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Should My Daughter Be On The Deed?

Friday, May 2nd, 2014

Quite often clients come into the office, or people with whom I casually discuss estate planning, note they “know” about probate and have figured out they can avoid probate by putting their children on their real property. Technically, they are correct. By putting another persons name, as a joint tenant with rights of survivorship, on a deed the property passes to the survivor on the death of the other owner. The problem is most of these people don’t “know” that by avoiding probate they are opening their estate up to a new level of trouble.

First of all, the idea probate has to be avoided is blown out of proportion. Sure there are reasons you should plan ahead of time so an estate doesn’t go to probate, but it has nothing to do with the cost which is what most people believe. It has more to do with the time and the potential uncertainty of the outcome. A properly executed estate plan can transfer assets almost immediately, whereas with a probated estate it can take several months; further, a properly executed estate plan can direct to whom each assets or class of assets should be distributed while a Probate Court, while certainly listening to the requests and desires of the beneficiaries, ultimately makes the decision the Court feels is in the best interest of the beneficiaries usually guided by the principals of fairness and equity.

While debunking the “probate is evil” discussion is interesting that’s not the true topic of this post. See your estate planning attorney for a more in depth discussion and if you don’t have one call the Hess Law Group, any of the attorneys would be happy to answer your questions.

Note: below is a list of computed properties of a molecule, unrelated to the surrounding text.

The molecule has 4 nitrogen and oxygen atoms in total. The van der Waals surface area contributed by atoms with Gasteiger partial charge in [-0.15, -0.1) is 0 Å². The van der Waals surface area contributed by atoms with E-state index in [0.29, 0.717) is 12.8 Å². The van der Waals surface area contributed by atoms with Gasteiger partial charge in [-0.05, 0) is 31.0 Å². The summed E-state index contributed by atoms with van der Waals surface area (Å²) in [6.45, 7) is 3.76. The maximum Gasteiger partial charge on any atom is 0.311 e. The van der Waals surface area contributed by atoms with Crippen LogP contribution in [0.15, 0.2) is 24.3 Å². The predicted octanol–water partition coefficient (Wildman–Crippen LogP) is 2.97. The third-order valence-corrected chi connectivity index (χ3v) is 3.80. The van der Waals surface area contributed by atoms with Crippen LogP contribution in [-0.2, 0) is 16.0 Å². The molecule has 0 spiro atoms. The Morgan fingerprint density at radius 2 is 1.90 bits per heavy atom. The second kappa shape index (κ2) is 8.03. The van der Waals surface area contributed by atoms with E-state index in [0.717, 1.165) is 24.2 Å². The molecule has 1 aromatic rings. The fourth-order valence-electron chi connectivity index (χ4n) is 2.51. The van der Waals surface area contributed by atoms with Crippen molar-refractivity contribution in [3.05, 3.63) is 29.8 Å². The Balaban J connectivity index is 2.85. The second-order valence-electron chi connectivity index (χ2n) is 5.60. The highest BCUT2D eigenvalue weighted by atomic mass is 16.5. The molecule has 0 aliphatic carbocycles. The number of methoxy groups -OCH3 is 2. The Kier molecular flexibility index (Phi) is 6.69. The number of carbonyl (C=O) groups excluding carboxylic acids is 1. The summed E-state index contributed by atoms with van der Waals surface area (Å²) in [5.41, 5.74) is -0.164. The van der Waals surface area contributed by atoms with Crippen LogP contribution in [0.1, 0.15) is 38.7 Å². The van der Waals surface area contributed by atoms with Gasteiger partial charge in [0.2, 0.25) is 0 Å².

The real reason for this post is the common mistake of including a loved one on a deed or bank account who is not the true owner of the property. Initially, there may be several tax reasons depending on the value of the property; however, the intricacies of a tax discussion are not meant for a website post. The two concepts which convince a clients joint ownership is a poor decision are control and creditors. When a parent places a child on a deed for his/her personal residence the child, in the eyes of the law, is just as much an owner as the parent. So, if the parent wishes to sell, rent, mortgage, refinance or perhaps make any major home improvements the parent requires the child’s signature. This may not be an issue, but what happens if the child refuses to sign? While everyone involved may understand it’s not the child’s property, in most circumstances a bank or Realtor will not act without the signatures of all persons listed on the deed.

Additionally, now that the child is on the deed, or a bank account for that matter, just as the law sees the child as an owner and requires a signature for a sale, the law similarly treats this property as owned by the child for purposes of his/her creditors. That’s right, if the child has back child support, a tax debt or files for bankruptcy that bank account or home is listed as an asset and the creditors may force a sale of the home and seize the funds in the bank account. The Court, while it may be sympathetic, will have little choice but to order the sale of the home or the release of the funds in the account.

This potential for this result, albeit unlikely in most circumstances is certainly is not worth avoiding probate for and certainly not worth it when there are several options a qualified estate planning attorney could prepare to achieve the same results without the risk.